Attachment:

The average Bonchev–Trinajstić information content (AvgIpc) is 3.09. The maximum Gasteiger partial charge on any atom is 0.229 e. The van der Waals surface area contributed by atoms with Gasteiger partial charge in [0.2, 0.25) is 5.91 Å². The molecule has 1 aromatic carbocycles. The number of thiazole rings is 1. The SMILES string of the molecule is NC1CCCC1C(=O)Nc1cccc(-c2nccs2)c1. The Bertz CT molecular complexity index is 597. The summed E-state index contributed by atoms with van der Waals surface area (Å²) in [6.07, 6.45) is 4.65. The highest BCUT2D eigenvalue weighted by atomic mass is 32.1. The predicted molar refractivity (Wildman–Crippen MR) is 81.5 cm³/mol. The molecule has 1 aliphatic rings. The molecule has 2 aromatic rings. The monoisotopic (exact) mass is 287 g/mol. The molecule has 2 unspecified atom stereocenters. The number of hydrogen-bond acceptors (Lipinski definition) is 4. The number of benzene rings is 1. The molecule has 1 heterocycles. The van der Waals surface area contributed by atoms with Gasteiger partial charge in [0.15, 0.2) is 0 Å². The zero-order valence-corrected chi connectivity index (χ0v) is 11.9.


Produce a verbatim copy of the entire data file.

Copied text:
The average Bonchev–Trinajstić information content (AvgIpc) is 3.09. The maximum Gasteiger partial charge on any atom is 0.229 e. The van der Waals surface area contributed by atoms with Gasteiger partial charge in [0.2, 0.25) is 5.91 Å². The molecule has 1 aromatic carbocycles. The number of thiazole rings is 1. The SMILES string of the molecule is NC1CCCC1C(=O)Nc1cccc(-c2nccs2)c1. The Bertz CT molecular complexity index is 597. The summed E-state index contributed by atoms with van der Waals surface area (Å²) in [6.07, 6.45) is 4.65. The highest BCUT2D eigenvalue weighted by atomic mass is 32.1. The predicted molar refractivity (Wildman–Crippen MR) is 81.5 cm³/mol. The molecule has 1 aliphatic rings. The molecule has 2 aromatic rings. The monoisotopic (exact) mass is 287 g/mol. The molecule has 2 unspecified atom stereocenters. The number of hydrogen-bond acceptors (Lipinski definition) is 4. The number of benzene rings is 1. The molecule has 1 heterocycles. The van der Waals surface area contributed by atoms with Gasteiger partial charge in [0.15, 0.2) is 0 Å². The zero-order valence-corrected chi connectivity index (χ0v) is 11.9.